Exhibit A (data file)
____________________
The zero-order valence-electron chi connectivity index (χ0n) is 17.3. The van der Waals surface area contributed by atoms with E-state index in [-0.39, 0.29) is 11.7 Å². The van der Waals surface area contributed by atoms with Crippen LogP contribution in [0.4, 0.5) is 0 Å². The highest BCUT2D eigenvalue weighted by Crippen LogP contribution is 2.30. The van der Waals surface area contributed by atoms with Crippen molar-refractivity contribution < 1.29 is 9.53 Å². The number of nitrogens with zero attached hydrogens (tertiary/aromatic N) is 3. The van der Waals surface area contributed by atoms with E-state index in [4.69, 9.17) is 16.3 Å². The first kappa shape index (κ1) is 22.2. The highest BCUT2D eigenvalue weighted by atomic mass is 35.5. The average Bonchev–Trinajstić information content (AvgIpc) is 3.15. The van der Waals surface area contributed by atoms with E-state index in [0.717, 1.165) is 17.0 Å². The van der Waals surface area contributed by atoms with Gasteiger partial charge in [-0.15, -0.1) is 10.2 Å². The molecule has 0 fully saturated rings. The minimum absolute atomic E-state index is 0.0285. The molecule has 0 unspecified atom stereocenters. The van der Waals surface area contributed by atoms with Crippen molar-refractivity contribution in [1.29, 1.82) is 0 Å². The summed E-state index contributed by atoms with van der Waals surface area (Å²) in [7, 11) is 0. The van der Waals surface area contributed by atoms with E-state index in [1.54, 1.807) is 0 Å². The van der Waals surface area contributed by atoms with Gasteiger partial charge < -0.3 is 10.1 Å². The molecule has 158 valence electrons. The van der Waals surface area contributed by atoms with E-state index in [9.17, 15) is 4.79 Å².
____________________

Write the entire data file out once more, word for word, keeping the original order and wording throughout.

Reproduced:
The zero-order valence-electron chi connectivity index (χ0n) is 17.3. The van der Waals surface area contributed by atoms with E-state index in [-0.39, 0.29) is 11.7 Å². The van der Waals surface area contributed by atoms with Crippen LogP contribution in [0.4, 0.5) is 0 Å². The highest BCUT2D eigenvalue weighted by Crippen LogP contribution is 2.30. The van der Waals surface area contributed by atoms with Crippen molar-refractivity contribution < 1.29 is 9.53 Å². The number of nitrogens with zero attached hydrogens (tertiary/aromatic N) is 3. The van der Waals surface area contributed by atoms with E-state index in [4.69, 9.17) is 16.3 Å². The first kappa shape index (κ1) is 22.2. The highest BCUT2D eigenvalue weighted by atomic mass is 35.5. The average Bonchev–Trinajstić information content (AvgIpc) is 3.15. The van der Waals surface area contributed by atoms with E-state index in [0.717, 1.165) is 17.0 Å². The van der Waals surface area contributed by atoms with Gasteiger partial charge in [-0.15, -0.1) is 10.2 Å². The molecule has 0 fully saturated rings. The minimum absolute atomic E-state index is 0.0285. The molecule has 0 unspecified atom stereocenters. The van der Waals surface area contributed by atoms with Crippen molar-refractivity contribution in [1.29, 1.82) is 0 Å². The summed E-state index contributed by atoms with van der Waals surface area (Å²) in [7, 11) is 0. The van der Waals surface area contributed by atoms with E-state index in [1.54, 1.807) is 0 Å². The van der Waals surface area contributed by atoms with Gasteiger partial charge < -0.3 is 10.1 Å². The molecule has 158 valence electrons. The van der Waals surface area contributed by atoms with E-state index in [9.17, 15) is 4.79 Å².